2.4 Heterozygous vs. Homozygous Loci and Dominant vs. Recessive Genes



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Next: 2.5 Mutation Up: 2 Biological Background Previous: 2.3 Monoecy

2.4 Heterozygous vs. Homozygous Loci and Dominant vs. Recessive Genes

When an individual has two identical genes at a locus, it is said to be homozygous (a zygote is a germ cell, e.g. an egg or sperm, and homozygous means the two have the same gene at the same locus). Individuals with different genes at a locus are heterozygous at that locus. For example, individuals that are AA are homozygous, and those that are Aa are heterozygous.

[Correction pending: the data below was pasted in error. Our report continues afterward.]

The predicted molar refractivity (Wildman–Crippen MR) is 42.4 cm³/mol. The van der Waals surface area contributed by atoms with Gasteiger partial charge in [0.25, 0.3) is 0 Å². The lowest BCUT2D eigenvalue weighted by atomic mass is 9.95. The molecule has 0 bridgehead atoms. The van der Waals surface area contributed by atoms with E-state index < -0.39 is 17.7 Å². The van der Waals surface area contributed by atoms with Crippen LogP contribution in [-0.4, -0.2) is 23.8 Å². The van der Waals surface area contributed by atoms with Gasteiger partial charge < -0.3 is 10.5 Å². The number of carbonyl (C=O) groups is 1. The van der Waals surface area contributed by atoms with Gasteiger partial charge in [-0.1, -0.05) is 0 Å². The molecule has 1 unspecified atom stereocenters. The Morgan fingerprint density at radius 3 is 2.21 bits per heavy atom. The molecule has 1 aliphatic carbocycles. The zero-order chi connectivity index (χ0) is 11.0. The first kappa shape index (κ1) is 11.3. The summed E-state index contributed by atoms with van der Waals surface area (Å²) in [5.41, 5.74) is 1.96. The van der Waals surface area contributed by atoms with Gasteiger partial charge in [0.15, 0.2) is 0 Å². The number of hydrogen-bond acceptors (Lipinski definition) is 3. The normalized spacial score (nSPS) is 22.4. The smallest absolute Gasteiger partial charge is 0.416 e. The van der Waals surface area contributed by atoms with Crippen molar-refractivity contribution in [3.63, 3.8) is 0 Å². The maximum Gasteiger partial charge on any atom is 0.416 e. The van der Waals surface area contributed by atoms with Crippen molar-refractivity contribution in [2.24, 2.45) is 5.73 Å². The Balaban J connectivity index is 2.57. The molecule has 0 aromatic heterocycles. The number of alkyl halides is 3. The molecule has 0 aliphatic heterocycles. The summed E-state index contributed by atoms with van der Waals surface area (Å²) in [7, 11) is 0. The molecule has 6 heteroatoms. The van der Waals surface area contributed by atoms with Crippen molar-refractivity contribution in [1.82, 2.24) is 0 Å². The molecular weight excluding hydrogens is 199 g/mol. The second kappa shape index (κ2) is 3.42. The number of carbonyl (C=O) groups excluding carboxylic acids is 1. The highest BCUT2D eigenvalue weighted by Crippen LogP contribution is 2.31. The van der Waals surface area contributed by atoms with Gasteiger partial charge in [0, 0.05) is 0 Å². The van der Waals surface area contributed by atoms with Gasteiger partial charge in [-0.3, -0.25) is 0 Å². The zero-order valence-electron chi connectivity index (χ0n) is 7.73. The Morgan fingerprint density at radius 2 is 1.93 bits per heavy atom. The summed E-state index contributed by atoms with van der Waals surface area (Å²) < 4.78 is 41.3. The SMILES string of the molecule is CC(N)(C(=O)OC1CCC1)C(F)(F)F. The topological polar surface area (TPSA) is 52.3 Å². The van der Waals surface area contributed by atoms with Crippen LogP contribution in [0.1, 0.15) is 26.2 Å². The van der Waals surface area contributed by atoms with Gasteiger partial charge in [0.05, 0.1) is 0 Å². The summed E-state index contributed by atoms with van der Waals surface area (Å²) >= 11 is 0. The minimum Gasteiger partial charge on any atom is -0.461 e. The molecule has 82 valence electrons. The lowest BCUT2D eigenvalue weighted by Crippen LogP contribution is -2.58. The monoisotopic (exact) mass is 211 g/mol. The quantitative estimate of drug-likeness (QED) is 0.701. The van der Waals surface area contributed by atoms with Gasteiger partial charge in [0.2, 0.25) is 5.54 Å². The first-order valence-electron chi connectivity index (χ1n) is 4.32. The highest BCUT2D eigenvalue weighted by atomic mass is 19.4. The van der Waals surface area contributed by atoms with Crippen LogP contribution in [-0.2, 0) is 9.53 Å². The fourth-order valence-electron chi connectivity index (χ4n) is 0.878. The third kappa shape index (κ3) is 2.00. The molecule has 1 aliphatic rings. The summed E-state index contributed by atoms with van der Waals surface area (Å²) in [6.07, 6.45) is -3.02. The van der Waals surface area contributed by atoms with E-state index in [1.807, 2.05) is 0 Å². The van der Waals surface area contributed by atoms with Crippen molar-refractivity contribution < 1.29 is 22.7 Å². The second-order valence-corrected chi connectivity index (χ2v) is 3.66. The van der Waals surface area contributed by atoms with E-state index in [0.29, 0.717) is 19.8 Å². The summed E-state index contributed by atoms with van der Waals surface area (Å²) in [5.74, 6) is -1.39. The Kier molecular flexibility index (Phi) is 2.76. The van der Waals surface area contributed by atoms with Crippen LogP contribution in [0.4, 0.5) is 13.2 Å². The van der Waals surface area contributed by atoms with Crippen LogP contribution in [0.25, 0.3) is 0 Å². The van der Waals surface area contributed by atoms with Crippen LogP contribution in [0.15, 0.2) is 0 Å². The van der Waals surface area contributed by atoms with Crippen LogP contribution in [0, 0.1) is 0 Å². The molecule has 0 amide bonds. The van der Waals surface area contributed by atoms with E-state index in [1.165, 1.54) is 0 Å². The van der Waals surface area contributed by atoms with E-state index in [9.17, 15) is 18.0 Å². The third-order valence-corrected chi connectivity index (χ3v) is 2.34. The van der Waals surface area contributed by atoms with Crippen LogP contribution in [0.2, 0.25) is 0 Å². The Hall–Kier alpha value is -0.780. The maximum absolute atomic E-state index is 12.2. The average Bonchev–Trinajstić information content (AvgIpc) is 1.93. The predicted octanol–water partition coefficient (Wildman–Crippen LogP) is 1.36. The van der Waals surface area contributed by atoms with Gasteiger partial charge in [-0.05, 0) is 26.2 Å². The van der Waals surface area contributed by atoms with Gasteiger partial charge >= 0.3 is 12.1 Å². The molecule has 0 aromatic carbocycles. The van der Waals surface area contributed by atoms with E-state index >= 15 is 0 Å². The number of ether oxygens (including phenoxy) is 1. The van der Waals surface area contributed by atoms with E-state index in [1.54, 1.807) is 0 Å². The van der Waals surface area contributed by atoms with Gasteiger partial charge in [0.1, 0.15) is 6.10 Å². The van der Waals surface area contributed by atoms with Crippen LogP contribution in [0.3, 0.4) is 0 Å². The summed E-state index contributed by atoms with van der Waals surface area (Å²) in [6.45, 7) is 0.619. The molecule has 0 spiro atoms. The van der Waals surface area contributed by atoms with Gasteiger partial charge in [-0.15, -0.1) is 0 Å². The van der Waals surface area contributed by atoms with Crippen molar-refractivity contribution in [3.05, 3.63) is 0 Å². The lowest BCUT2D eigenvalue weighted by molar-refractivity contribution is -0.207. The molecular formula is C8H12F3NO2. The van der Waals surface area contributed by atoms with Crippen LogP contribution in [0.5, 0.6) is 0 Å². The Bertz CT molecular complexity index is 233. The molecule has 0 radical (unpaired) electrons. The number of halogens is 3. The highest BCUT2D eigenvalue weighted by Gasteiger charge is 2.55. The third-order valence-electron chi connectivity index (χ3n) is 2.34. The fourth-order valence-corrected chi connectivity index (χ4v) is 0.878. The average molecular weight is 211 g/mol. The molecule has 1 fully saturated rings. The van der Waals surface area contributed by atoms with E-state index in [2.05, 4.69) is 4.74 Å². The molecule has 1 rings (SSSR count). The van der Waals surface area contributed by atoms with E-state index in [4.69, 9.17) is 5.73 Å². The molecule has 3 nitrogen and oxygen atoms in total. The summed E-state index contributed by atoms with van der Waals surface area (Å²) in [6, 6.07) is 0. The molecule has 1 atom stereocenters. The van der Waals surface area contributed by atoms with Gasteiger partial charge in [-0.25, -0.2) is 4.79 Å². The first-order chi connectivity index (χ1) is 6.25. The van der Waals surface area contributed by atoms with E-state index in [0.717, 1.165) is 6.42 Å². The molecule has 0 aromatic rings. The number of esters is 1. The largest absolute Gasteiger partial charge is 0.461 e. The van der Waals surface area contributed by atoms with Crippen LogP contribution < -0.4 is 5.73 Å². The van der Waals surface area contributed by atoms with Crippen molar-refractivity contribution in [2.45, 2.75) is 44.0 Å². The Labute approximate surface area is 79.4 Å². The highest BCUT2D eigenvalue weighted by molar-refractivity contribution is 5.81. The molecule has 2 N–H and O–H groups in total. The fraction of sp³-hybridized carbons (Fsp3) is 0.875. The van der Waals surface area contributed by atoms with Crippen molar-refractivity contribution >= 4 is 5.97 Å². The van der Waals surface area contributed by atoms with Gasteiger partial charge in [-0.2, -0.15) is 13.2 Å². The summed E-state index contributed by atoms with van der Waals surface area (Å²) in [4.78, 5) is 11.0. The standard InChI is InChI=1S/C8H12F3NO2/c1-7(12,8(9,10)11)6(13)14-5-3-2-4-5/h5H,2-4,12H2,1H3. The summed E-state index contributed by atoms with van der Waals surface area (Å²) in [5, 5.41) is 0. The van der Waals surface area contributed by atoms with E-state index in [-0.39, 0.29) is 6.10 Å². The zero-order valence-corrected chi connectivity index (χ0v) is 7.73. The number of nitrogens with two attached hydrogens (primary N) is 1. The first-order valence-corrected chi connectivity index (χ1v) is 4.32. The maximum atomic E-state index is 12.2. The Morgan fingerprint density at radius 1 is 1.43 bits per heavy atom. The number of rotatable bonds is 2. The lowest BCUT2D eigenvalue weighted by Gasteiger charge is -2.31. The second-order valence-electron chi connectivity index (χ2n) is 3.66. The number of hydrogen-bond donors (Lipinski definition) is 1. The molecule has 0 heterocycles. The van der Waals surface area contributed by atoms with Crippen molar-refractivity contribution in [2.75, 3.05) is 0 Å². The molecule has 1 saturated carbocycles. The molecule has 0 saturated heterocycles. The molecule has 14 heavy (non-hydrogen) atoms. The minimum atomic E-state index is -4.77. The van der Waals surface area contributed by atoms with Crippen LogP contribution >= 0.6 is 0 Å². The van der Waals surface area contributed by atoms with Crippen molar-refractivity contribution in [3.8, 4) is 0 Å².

In a heterozygous locus, one of the genes might be dominant, which means that the trait it codes for will be seen and the trait coded for by the other gene (the recessive gene) will not be epxressed. For example, suppose A is dominant and a is recessive. That means whenever an organism has an A at the locus - either AA, Aa, or aA - the attribute coded by A is in effect. The only way the attribute coded by a is seen is if the organism is aa.



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